#TWKatHome Activity: Growing Lettuce and Salad Bases
Tuesday, May 12, 2020
We are excited to have you back with us – today we are shifting our focus to all things green and exploring salad in new ways (don’t worry if you are not a salad lover, we still have things for you!). If you missed the past few weeks, check out our entire #TWKatHome series here.
Connect with Us
This week we have Chef Kiah Gibian, chef and owner of Wilde Thyme food truck, as our expert – she also created the DIY lettuce activity for you below. We invite you to ask her a question or share a picture of the planting you create!
Post or send us your question or a picture of your planting on Facebook (@TasteWiseKids) or Instagram (@tastewise_kids) and use the hashtags #TWKatHome and #myTWKsalad, or email firstname.lastname@example.org to share.
This week’s theme: Salad Bases
May is National Salad month – which we like to celebrate here at TasteWise Kids! The warmer weather also makes us start to crave foods that don’t have to be cooked.
We are going to focus this week on the base of salads – whether it is lettuce, another green or something completely different (who doesn’t love a good pasta or chicken salad!).
Ok TasteWise Kids – are you hungry for some learning?
Learn from an Expert: Chef Kiah Gibian of Wilde Thyme on Salad Bases and Growing Lettuce
Let’s start off with the salad base most often used – lettuce. Did you know that:
- Salad greens originated from the Mediterranean basin around 79 A.D., when they found them on paintings of ancient Egyptian tombs.
- Lettuce was one of the first vegetables brought to the new world by Columbus, probably on his second voyage.
- There are hundreds of varieties of lettuce, which belong to the sunflower family. Romaine, red and green leaf, butterhead, spinach, mustard, arugula, bib, and iceberg lettuce are all different types of salad greens.
- Most lettuce greens are very nutritious. Two handfuls of green leaf lettuce contain a high source of Vitamins A, C, and K.
- Americans eat about 30 pounds of lettuce each year.
Need more ideas to get you started? Check out our #TWKatHome Activity – Making a Salad for ideas – a quick internet search is also a great source of inspiration!
You don’t even need to have a specific base to your salad. Think about a fruit salad – it’s just cut up fruit. You can do the same with veggies – cut up a variety of vegetables and add dressing. Or use a few kinds of beans as the “base”. Or think about salsa – it’s really a salad in itself. Experiment with making different salsas (ever add in mango? Or corn?)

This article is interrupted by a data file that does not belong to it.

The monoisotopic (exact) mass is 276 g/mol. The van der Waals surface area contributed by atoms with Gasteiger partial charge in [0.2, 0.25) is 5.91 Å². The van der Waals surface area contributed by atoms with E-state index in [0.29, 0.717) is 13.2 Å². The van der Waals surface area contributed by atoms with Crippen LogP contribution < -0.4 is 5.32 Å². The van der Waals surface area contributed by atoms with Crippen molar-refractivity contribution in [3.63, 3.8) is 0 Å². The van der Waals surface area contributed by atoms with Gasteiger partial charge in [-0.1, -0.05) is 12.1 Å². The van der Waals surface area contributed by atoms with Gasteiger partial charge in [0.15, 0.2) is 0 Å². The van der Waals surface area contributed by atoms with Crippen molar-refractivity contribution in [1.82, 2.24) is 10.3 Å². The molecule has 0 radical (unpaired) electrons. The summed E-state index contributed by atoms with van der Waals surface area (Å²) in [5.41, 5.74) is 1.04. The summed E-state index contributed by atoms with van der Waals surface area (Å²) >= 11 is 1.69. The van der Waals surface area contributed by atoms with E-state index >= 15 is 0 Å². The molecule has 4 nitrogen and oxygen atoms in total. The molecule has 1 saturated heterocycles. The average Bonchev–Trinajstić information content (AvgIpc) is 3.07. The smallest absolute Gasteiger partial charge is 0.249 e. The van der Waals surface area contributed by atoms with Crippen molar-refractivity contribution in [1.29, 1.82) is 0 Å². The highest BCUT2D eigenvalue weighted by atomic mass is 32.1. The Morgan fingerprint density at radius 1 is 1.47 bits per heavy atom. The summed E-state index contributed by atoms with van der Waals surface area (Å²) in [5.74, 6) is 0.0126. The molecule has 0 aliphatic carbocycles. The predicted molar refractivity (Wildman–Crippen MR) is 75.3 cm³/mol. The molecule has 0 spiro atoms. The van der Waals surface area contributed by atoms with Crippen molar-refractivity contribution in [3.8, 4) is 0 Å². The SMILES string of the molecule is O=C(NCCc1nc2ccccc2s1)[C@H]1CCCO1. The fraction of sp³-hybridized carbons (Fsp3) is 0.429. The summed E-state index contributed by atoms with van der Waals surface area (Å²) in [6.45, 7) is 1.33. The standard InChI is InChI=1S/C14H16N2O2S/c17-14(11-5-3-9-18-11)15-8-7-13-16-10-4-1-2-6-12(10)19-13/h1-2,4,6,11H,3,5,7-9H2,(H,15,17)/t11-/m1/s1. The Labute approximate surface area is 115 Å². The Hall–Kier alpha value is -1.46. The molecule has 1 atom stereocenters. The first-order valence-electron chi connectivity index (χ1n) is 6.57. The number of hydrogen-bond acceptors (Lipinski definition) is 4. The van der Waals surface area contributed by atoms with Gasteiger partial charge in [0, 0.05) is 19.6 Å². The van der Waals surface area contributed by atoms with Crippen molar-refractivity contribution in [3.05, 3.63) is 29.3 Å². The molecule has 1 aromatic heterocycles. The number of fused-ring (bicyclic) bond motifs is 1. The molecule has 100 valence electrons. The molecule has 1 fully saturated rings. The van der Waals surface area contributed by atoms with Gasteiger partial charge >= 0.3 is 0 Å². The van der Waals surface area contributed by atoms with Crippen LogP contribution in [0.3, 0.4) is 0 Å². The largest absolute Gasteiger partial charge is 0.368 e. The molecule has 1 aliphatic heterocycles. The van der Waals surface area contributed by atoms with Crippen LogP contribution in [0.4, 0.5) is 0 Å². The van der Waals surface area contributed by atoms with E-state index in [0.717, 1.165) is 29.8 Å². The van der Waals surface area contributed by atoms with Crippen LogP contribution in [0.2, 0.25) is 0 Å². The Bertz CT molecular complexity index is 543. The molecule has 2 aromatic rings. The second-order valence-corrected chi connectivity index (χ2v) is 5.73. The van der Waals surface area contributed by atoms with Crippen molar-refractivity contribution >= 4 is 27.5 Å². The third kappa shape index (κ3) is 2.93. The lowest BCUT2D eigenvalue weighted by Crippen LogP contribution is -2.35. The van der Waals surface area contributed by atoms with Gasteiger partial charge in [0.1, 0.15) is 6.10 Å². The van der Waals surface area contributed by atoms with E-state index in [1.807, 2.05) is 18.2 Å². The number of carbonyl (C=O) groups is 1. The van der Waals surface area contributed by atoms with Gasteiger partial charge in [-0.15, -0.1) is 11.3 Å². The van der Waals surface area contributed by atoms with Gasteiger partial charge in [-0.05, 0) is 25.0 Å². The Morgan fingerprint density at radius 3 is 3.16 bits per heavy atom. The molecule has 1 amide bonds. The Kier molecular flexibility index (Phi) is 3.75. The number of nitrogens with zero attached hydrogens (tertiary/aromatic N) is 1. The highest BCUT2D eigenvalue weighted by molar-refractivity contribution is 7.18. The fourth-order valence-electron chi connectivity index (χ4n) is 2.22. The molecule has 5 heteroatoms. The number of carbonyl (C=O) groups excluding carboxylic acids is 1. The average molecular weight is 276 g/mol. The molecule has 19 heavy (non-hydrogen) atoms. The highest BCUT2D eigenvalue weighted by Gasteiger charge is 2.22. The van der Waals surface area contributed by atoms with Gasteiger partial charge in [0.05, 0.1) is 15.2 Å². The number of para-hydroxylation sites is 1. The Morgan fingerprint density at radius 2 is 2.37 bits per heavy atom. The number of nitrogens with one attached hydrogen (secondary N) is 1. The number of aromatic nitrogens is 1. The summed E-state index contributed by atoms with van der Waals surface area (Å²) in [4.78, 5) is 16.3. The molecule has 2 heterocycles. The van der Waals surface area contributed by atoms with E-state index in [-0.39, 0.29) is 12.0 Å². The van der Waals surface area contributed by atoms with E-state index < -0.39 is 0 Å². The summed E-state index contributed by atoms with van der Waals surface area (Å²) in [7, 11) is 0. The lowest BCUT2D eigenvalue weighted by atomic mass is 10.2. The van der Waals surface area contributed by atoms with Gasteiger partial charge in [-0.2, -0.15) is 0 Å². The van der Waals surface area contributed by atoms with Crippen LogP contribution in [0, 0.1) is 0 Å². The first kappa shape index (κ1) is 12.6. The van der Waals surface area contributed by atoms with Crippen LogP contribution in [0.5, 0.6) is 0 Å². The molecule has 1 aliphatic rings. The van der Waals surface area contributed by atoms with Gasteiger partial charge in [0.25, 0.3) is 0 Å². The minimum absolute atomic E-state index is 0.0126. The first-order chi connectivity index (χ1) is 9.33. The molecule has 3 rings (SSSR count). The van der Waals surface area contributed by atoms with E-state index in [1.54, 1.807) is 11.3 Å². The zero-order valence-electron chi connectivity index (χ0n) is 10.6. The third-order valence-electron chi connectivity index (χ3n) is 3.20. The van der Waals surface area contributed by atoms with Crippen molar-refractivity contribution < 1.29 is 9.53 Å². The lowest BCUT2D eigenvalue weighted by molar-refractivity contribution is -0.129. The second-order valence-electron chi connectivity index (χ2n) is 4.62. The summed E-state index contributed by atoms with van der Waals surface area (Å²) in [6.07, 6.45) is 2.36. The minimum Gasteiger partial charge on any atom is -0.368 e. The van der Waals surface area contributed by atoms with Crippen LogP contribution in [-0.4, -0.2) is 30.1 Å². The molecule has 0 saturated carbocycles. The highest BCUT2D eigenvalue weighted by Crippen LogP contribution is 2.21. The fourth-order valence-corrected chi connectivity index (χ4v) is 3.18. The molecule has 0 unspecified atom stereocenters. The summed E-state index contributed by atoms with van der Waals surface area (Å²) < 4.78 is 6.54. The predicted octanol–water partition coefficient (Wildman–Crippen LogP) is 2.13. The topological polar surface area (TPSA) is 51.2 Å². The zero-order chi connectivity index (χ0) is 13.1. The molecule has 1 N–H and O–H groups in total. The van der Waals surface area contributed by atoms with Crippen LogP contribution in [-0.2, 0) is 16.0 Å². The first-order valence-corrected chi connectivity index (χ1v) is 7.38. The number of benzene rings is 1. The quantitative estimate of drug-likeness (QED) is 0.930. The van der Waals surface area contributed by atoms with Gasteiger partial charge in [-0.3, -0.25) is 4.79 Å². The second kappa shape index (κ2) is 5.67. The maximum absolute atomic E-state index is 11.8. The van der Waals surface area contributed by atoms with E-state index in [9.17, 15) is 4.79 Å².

Activity: Grow your own Lettuce
Chef Kiah Gibian, chef and owner of Wilde Thyme Food truck, is a huge lover of salads. She loves to eat greens in all sorts of different ways. One of her favorite ways to eat salad is for breakfast! She loves to start her day with something savory, but you can eat this Breakfast Salad for lunch or dinner too. You can make this salad lots of different ways, mixing in your favorite salad ingredients, the best part is adding a fried egg on top! Start with fresh greens as the base, add some sautéed sweet potatoes and onions, maybe some cheese or bacon if you eat that, any other fresh vegetables you might have (shredded carrot or tomato), adding a fried egg on top, and poof! You have breakfast in a salad! One of her secrets to making it taste so good is using fresh and local ingredients.
Today Kiah is also showing us a very simple and cool way to grow your own lettuce. All you need are 2-3 things:
- Head of lettuce (don’t have lettuce? That’s ok, you can use other vegetables like celery or a spring onion)
- Soil or water
- A cup or small container
To do the activity, follow the directions in our How to grow new plants from scrap food sheet (printable). Make sure to check out the bonus activities she included, such as – what to do if you don’t have soil.
- Growing your own lettuce is very easy and doesn’t even need soil!
- Some foods can be grown from food scraps instead of from seeds
Don’t forget to share with us!
Post or send us your question or a picture of your DIY lettuce on Facebook (@TasteWiseKids) or Instagram (@tastewise_kids) and use the hashtags #TWKatHome and #myTWKsalad, or email email@example.com.
Want to keep learning?
- Want to impress others with some lettuce facts and history? Check this out.
- Explore compost with this interactive game.
- Learn more about container gardens by an urban gardener stuck at home.
- If you are thinking about doing some more planting this spring, this helpful resource from UMD Extension tells you when its best to plant specific crops.
- Test your knowledge of different kinds of pasta shapes before adding them to our next salad.